Coin dealers can seem intimidating but with inside knowledge of how coin dealers work you can use this knowledge to your advantage. Here are eight must-know secrets of dealers with insights into how a number of coin dealers operate.
It isn’t easy for someone to be a coin dealer with the existence of two entrenched leading grading services, the Professional Coin Grading Service (PCGS) and the Numismatic Guaranty Company (NGC). Plus now we have a grading verifier Certified Acceptance Corporation (CAC) that has become a full-fledged holdering service (CACG).
This information doesn’t apply to every coin dealer, but it does apply to many. It’s up to you to determine which dealers it applies to and which it doesn’t—and much of that is a matter of using your common sense.
Many coin dealers are specialists in certain areas, and their in-depth knowledge is limited to the one or two areas in which they specialize. If they deal in silver dollars, and you bring them Buffalo nickels for an appraisal, they’re not going to know the Buffalo nickel series as well. They might have a working knowledge, but not an intimate one. As a result, these dealers sometimes tend to improperly price material in areas outside their specialties. They’re afraid a more knowledgeable buyer may take advantage of them, and sometimes the asking price is too high.
This should make you wary of buying coins from dealers outside of their specialty. At the same time, however, it also can present some exceptional opportunities. If you look closely at all the coins in these dealers’ stock, you frequently can find a scarce variety not certified by a grading service. Invariably, you will find it among the coins outside the dealer’s specialty.
If you find a special coin that the dealer doesn’t recognize as special, you can “rip” it—get it at a price considerably cheaper than what you might have to pay a specialist. In fact, you might be able to turn right around and sell it to a specialist at a profit. This is what’s known in the trade as “cherry-picking” a dealer’s inventory.
A good way to learn about coins, and develop the ability to cherry-pick, is to go to public auctions, where many rare coins of all different kinds are sold in a single place at one time. Make notes before each auction as to which coins you feel are valuable and which you believe are special varieties. Then see what kind of prices these coins bring at the auction, when knowledgeable professionals are bidding on them. If your selections attract unusually spirited bidding and strong prices, you’ve probably picked some real cherries.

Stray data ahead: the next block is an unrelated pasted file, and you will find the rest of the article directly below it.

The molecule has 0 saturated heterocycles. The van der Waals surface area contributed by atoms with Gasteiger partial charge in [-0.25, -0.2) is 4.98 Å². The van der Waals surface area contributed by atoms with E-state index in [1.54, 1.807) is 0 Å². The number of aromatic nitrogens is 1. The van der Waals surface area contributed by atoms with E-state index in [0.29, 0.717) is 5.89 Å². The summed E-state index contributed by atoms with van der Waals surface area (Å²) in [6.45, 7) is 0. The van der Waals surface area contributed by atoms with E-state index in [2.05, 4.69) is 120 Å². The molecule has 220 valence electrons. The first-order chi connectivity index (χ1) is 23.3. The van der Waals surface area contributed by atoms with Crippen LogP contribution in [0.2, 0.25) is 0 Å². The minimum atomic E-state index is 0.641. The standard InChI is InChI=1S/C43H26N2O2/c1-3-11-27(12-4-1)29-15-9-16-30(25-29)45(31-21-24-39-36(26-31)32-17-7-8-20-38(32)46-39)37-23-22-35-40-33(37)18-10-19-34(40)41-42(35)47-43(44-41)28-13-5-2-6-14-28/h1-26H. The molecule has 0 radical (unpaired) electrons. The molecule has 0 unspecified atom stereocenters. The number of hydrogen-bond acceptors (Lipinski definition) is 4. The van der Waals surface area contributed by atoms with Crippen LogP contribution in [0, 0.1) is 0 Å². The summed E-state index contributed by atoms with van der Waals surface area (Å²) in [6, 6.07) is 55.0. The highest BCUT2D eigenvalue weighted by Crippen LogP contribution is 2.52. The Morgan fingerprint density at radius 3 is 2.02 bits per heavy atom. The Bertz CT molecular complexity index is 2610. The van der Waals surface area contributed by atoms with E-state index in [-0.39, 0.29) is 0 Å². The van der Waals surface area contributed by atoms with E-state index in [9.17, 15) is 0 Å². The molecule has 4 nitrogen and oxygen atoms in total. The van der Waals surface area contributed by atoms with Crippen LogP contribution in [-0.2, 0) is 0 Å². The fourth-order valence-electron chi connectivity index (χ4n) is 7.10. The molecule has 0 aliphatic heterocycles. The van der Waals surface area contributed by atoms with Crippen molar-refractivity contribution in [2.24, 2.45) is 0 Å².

2. Dealers Can’t Always Grade Coins Consistently
Many coin dealers are not all that astute at grading coins. They’re excellent businesspersons and fine entrepreneurs; they’re honest, well-meaning, hard-working people. But many smaller dealers just aren’t all that proficient at grading coins.
Don’t take it for granted that a dealer is proficient at grading unless he or she happens to be a market insider—a dealer who is affiliated in some way with one of the leading grading services, for example, or possibly even a dealer who is an owner of a grading service.
Again, this creates tremendous opportunities for you, assuming that you’re willing to take the time and effort to gain and sharpen that edge. You can acquire a good basic knowledge of grading within six months by reading up on the subject, then attending public auctions and examining as many coins as possible. At that point, you might very well be able to spot instances where dealers have graded coins too conservatively. That would enable you to pick up some real bargains. A note of caution: This is sophisticated stuff, and I would recommend that you not risk any sizable sum of money unless and until you’re sure of your ability. And, above all, don’t pretend to be an expert unless you really are.
In general, coins that are in older holders of grading services and have green CAC holographic stickers might qualify to be upgraded. As the perception exists that coins in older holders are graded to a tighter standard, you wouldn’t want to crack a coin out of an older grading service slab and get a downgrade after re-submission.
PCGS offers a “reconsideration” service that allows you to have the coin graded in the old holder (and with the CAC sticker, if applicable). If the coin upgrades, you get it back in a new holder with a higher grade. If it doesn’t upgrade, it gets returned to you in the old holder and with the CAC sticker, if there was one when you submitted it.
The PCGS reconsideration service has made tens of thousands of dollars for astute submitters.
It isn’t unusual for certain areas of the coin market to fall quickly and without any notice. When it does, dealers are often caught short financially. What we notice is that after the market retreats, dealers are temporarily unable to buy any more coins. But this doesn’t mean that your coins are now worthless, or worth a great deal less than they were before. It’s just an indication of temporary market illiquidity.
Let’s say a coin dealer is willing to pay you $100 for a certain coin on a Friday afternoon—then, on Monday morning, he doesn’t want to buy it at any price, or offers you only $5. This kind of drop is simply too dramatic, and you should flatly refuse to sell the coin. Use your common sense: Hold out until the cash-flow position of that particular dealer—or perhaps of dealers in general—turns around. My experience has been that if you wait a week or so, the cash flow will improve and you’ll be able to sell your coin for a much better price.
4. Coin Dealers are Your #1 Source of Inside Information